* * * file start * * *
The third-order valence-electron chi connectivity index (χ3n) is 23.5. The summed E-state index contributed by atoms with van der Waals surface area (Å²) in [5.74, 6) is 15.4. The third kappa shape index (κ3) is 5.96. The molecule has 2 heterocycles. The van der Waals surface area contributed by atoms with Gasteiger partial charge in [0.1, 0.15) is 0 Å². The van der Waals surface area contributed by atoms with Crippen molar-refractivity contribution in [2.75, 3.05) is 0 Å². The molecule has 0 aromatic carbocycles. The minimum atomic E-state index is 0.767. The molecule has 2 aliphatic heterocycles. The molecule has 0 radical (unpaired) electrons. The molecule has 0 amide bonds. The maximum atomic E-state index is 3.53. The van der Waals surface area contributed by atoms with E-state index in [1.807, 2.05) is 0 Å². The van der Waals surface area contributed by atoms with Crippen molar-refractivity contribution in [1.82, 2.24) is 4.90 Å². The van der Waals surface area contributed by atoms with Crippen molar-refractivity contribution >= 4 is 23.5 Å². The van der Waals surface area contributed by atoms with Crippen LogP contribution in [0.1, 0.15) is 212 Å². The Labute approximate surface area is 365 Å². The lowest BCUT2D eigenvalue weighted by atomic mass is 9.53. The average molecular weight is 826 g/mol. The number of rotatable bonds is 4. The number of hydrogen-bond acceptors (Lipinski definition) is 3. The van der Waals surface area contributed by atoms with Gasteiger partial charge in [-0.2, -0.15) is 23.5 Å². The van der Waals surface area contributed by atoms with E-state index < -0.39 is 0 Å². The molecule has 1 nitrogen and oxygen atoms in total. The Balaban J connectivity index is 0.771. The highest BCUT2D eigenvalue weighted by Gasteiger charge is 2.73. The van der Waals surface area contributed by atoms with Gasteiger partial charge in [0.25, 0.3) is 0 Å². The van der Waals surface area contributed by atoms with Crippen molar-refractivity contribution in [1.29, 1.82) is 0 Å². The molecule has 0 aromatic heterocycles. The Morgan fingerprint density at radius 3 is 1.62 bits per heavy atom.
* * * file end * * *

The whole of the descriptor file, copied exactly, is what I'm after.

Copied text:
The third-order valence-electron chi connectivity index (χ3n) is 23.5. The summed E-state index contributed by atoms with van der Waals surface area (Å²) in [5.74, 6) is 15.4. The third kappa shape index (κ3) is 5.96. The molecule has 2 heterocycles. The van der Waals surface area contributed by atoms with Gasteiger partial charge in [0.1, 0.15) is 0 Å². The van der Waals surface area contributed by atoms with Crippen molar-refractivity contribution in [2.75, 3.05) is 0 Å². The molecule has 0 aromatic carbocycles. The minimum atomic E-state index is 0.767. The molecule has 2 aliphatic heterocycles. The molecule has 0 radical (unpaired) electrons. The molecule has 0 amide bonds. The maximum atomic E-state index is 3.53. The van der Waals surface area contributed by atoms with E-state index in [1.807, 2.05) is 0 Å². The van der Waals surface area contributed by atoms with Crippen molar-refractivity contribution in [1.82, 2.24) is 4.90 Å². The van der Waals surface area contributed by atoms with Crippen molar-refractivity contribution >= 4 is 23.5 Å². The van der Waals surface area contributed by atoms with Crippen LogP contribution in [0.1, 0.15) is 212 Å². The Labute approximate surface area is 365 Å². The lowest BCUT2D eigenvalue weighted by atomic mass is 9.53. The average molecular weight is 826 g/mol. The number of rotatable bonds is 4. The number of hydrogen-bond acceptors (Lipinski definition) is 3. The van der Waals surface area contributed by atoms with Gasteiger partial charge in [-0.2, -0.15) is 23.5 Å². The van der Waals surface area contributed by atoms with E-state index < -0.39 is 0 Å². The molecule has 1 nitrogen and oxygen atoms in total. The Balaban J connectivity index is 0.771. The highest BCUT2D eigenvalue weighted by Gasteiger charge is 2.73. The van der Waals surface area contributed by atoms with Gasteiger partial charge in [0.25, 0.3) is 0 Å². The van der Waals surface area contributed by atoms with Crippen molar-refractivity contribution in [1.29, 1.82) is 0 Å². The molecule has 0 aromatic heterocycles. The Morgan fingerprint density at radius 3 is 1.62 bits per heavy atom.